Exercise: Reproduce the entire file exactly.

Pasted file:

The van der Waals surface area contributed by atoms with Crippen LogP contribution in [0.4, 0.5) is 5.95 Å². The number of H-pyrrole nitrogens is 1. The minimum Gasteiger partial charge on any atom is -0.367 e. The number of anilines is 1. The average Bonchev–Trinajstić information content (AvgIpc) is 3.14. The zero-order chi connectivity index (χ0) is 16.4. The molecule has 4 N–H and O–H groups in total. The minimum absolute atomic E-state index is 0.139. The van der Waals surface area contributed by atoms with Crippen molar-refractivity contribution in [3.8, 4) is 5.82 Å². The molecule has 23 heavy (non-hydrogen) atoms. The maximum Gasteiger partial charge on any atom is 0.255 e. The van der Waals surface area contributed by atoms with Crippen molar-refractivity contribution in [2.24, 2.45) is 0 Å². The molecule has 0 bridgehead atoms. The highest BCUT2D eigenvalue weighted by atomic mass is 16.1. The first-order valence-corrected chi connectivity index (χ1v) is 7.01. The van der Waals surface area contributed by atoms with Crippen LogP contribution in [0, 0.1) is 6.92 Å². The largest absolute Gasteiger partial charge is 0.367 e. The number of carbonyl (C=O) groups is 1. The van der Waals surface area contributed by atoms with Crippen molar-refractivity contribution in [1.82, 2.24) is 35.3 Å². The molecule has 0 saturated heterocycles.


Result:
The van der Waals surface area contributed by atoms with Crippen LogP contribution in [0.4, 0.5) is 5.95 Å². The number of H-pyrrole nitrogens is 1. The minimum Gasteiger partial charge on any atom is -0.367 e. The number of anilines is 1. The average Bonchev–Trinajstić information content (AvgIpc) is 3.14. The zero-order chi connectivity index (χ0) is 16.4. The molecule has 4 N–H and O–H groups in total. The minimum absolute atomic E-state index is 0.139. The van der Waals surface area contributed by atoms with Crippen molar-refractivity contribution in [3.8, 4) is 5.82 Å². The molecule has 23 heavy (non-hydrogen) atoms. The maximum Gasteiger partial charge on any atom is 0.255 e. The van der Waals surface area contributed by atoms with Crippen molar-refractivity contribution in [2.24, 2.45) is 0 Å². The molecule has 0 bridgehead atoms. The highest BCUT2D eigenvalue weighted by atomic mass is 16.1. The first-order valence-corrected chi connectivity index (χ1v) is 7.01. The van der Waals surface area contributed by atoms with Crippen LogP contribution in [0, 0.1) is 6.92 Å². The largest absolute Gasteiger partial charge is 0.367 e. The number of carbonyl (C=O) groups is 1. The van der Waals surface area contributed by atoms with Crippen molar-refractivity contribution in [1.82, 2.24) is 35.3 Å². The molecule has 0 saturated heterocycles.